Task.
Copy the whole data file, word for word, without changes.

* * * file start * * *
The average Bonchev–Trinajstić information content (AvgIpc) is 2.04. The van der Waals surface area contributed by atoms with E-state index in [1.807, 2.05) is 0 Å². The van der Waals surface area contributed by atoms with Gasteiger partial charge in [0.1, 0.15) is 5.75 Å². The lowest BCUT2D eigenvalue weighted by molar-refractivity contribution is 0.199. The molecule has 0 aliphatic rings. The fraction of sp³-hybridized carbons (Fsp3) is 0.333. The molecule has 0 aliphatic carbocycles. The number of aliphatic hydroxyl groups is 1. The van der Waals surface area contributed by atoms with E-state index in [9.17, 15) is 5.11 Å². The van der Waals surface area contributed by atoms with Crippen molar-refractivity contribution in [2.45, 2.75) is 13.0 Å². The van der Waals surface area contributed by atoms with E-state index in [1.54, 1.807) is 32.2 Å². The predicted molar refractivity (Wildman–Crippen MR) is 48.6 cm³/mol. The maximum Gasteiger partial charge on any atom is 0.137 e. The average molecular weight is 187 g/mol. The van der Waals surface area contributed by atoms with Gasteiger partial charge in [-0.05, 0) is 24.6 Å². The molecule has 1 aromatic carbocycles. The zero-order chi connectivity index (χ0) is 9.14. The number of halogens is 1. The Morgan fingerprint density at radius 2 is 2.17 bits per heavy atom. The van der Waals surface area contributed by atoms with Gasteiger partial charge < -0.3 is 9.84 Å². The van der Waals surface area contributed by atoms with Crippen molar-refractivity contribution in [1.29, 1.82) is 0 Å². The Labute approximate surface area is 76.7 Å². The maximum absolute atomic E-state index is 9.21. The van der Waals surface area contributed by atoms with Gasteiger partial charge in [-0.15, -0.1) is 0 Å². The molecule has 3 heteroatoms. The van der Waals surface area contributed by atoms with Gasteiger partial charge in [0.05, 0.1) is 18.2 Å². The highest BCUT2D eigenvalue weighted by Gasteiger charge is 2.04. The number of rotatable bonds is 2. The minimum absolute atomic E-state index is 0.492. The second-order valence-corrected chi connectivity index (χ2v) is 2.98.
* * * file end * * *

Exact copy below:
The average Bonchev–Trinajstić information content (AvgIpc) is 2.04. The van der Waals surface area contributed by atoms with E-state index in [1.807, 2.05) is 0 Å². The van der Waals surface area contributed by atoms with Gasteiger partial charge in [0.1, 0.15) is 5.75 Å². The lowest BCUT2D eigenvalue weighted by molar-refractivity contribution is 0.199. The molecule has 0 aliphatic rings. The fraction of sp³-hybridized carbons (Fsp3) is 0.333. The molecule has 0 aliphatic carbocycles. The number of aliphatic hydroxyl groups is 1. The van der Waals surface area contributed by atoms with E-state index in [9.17, 15) is 5.11 Å². The van der Waals surface area contributed by atoms with Crippen molar-refractivity contribution in [2.45, 2.75) is 13.0 Å². The van der Waals surface area contributed by atoms with E-state index in [1.54, 1.807) is 32.2 Å². The predicted molar refractivity (Wildman–Crippen MR) is 48.6 cm³/mol. The maximum Gasteiger partial charge on any atom is 0.137 e. The average molecular weight is 187 g/mol. The van der Waals surface area contributed by atoms with Gasteiger partial charge in [-0.05, 0) is 24.6 Å². The molecule has 1 aromatic carbocycles. The zero-order chi connectivity index (χ0) is 9.14. The number of halogens is 1. The Morgan fingerprint density at radius 2 is 2.17 bits per heavy atom. The van der Waals surface area contributed by atoms with Gasteiger partial charge < -0.3 is 9.84 Å². The van der Waals surface area contributed by atoms with Crippen molar-refractivity contribution in [1.29, 1.82) is 0 Å². The Labute approximate surface area is 76.7 Å². The maximum absolute atomic E-state index is 9.21. The van der Waals surface area contributed by atoms with Gasteiger partial charge in [-0.15, -0.1) is 0 Å². The molecule has 3 heteroatoms. The van der Waals surface area contributed by atoms with Gasteiger partial charge in [0.05, 0.1) is 18.2 Å². The highest BCUT2D eigenvalue weighted by Gasteiger charge is 2.04. The number of rotatable bonds is 2. The minimum absolute atomic E-state index is 0.492. The second-order valence-corrected chi connectivity index (χ2v) is 2.98.